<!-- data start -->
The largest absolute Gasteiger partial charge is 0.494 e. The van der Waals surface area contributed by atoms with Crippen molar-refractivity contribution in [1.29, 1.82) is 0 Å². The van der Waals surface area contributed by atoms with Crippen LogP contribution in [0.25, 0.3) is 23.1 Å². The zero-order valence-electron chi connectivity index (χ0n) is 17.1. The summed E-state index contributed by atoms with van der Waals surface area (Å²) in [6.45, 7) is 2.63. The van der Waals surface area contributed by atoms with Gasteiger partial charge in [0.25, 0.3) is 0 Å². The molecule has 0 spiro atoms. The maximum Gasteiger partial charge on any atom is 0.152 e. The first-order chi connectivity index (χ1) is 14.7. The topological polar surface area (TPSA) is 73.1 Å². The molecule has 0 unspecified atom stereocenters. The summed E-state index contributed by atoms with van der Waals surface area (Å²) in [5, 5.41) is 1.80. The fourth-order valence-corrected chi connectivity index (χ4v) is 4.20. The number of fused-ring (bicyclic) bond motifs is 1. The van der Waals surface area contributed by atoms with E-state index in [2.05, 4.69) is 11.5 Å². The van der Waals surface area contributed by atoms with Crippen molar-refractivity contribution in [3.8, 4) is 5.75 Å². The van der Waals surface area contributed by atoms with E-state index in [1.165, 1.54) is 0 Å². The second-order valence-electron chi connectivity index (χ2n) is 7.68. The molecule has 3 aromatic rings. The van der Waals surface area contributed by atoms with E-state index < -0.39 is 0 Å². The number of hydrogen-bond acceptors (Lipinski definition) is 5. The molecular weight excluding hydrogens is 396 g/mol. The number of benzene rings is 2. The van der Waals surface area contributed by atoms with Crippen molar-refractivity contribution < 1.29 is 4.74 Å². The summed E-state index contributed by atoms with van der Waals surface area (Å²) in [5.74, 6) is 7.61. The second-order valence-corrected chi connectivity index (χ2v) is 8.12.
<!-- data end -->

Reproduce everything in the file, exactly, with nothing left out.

The largest absolute Gasteiger partial charge is 0.494 e. The van der Waals surface area contributed by atoms with Crippen molar-refractivity contribution in [1.29, 1.82) is 0 Å². The van der Waals surface area contributed by atoms with Crippen LogP contribution in [0.25, 0.3) is 23.1 Å². The zero-order valence-electron chi connectivity index (χ0n) is 17.1. The summed E-state index contributed by atoms with van der Waals surface area (Å²) in [6.45, 7) is 2.63. The van der Waals surface area contributed by atoms with Gasteiger partial charge in [0.25, 0.3) is 0 Å². The molecule has 0 spiro atoms. The maximum Gasteiger partial charge on any atom is 0.152 e. The first-order chi connectivity index (χ1) is 14.7. The topological polar surface area (TPSA) is 73.1 Å². The molecule has 0 unspecified atom stereocenters. The summed E-state index contributed by atoms with van der Waals surface area (Å²) in [5, 5.41) is 1.80. The fourth-order valence-corrected chi connectivity index (χ4v) is 4.20. The number of fused-ring (bicyclic) bond motifs is 1. The van der Waals surface area contributed by atoms with E-state index in [2.05, 4.69) is 11.5 Å². The van der Waals surface area contributed by atoms with Crippen molar-refractivity contribution in [3.8, 4) is 5.75 Å². The van der Waals surface area contributed by atoms with E-state index in [1.165, 1.54) is 0 Å². The second-order valence-electron chi connectivity index (χ2n) is 7.68. The molecule has 3 aromatic rings. The van der Waals surface area contributed by atoms with E-state index < -0.39 is 0 Å². The number of hydrogen-bond acceptors (Lipinski definition) is 5. The molecular weight excluding hydrogens is 396 g/mol. The number of benzene rings is 2. The van der Waals surface area contributed by atoms with Crippen molar-refractivity contribution < 1.29 is 4.74 Å². The summed E-state index contributed by atoms with van der Waals surface area (Å²) in [5.74, 6) is 7.61. The second-order valence-corrected chi connectivity index (χ2v) is 8.12.